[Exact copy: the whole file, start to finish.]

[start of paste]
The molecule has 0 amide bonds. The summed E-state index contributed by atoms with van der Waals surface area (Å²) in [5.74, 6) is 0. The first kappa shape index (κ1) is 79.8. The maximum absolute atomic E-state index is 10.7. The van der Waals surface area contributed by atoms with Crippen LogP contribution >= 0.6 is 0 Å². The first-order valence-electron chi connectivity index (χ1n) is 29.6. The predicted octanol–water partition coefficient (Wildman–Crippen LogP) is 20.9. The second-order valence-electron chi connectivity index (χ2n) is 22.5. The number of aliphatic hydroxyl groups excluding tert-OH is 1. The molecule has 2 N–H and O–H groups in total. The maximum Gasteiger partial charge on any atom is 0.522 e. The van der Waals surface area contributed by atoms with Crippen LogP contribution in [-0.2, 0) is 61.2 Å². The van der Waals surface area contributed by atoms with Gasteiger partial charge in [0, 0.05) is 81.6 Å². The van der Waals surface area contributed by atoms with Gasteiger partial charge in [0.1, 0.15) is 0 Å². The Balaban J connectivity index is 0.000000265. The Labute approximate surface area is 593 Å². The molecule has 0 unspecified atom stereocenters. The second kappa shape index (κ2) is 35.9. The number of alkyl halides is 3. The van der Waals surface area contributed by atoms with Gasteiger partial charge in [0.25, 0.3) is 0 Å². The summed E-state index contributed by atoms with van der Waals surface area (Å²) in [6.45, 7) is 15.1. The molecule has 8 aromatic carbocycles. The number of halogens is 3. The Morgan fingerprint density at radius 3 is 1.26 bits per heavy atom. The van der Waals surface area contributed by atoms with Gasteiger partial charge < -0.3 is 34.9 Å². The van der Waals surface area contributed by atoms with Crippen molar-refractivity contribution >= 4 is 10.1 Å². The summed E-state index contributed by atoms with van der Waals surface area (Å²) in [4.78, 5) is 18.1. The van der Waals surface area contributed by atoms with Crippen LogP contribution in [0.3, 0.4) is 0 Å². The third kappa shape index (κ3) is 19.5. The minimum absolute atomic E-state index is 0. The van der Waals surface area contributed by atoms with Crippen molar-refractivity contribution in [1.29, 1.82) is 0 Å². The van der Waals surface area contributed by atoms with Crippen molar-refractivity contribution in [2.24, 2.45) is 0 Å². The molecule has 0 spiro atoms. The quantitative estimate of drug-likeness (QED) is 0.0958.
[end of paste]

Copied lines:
The molecule has 0 amide bonds. The summed E-state index contributed by atoms with van der Waals surface area (Å²) in [5.74, 6) is 0. The first kappa shape index (κ1) is 79.8. The maximum absolute atomic E-state index is 10.7. The van der Waals surface area contributed by atoms with Crippen LogP contribution >= 0.6 is 0 Å². The first-order valence-electron chi connectivity index (χ1n) is 29.6. The predicted octanol–water partition coefficient (Wildman–Crippen LogP) is 20.9. The second-order valence-electron chi connectivity index (χ2n) is 22.5. The number of aliphatic hydroxyl groups excluding tert-OH is 1. The molecule has 2 N–H and O–H groups in total. The maximum Gasteiger partial charge on any atom is 0.522 e. The van der Waals surface area contributed by atoms with Crippen LogP contribution in [-0.2, 0) is 61.2 Å². The van der Waals surface area contributed by atoms with Gasteiger partial charge in [0, 0.05) is 81.6 Å². The van der Waals surface area contributed by atoms with Gasteiger partial charge in [0.1, 0.15) is 0 Å². The Balaban J connectivity index is 0.000000265. The Labute approximate surface area is 593 Å². The molecule has 0 unspecified atom stereocenters. The second kappa shape index (κ2) is 35.9. The number of alkyl halides is 3. The van der Waals surface area contributed by atoms with Gasteiger partial charge in [0.25, 0.3) is 0 Å². The summed E-state index contributed by atoms with van der Waals surface area (Å²) in [6.45, 7) is 15.1. The molecule has 8 aromatic carbocycles. The number of halogens is 3. The Morgan fingerprint density at radius 3 is 1.26 bits per heavy atom. The van der Waals surface area contributed by atoms with Gasteiger partial charge < -0.3 is 34.9 Å². The van der Waals surface area contributed by atoms with Crippen molar-refractivity contribution >= 4 is 10.1 Å². The summed E-state index contributed by atoms with van der Waals surface area (Å²) in [4.78, 5) is 18.1. The van der Waals surface area contributed by atoms with Crippen LogP contribution in [0.3, 0.4) is 0 Å². The third kappa shape index (κ3) is 19.5. The minimum absolute atomic E-state index is 0. The van der Waals surface area contributed by atoms with Crippen molar-refractivity contribution in [1.29, 1.82) is 0 Å². The van der Waals surface area contributed by atoms with Crippen molar-refractivity contribution in [2.24, 2.45) is 0 Å². The molecule has 0 spiro atoms. The quantitative estimate of drug-likeness (QED) is 0.0958.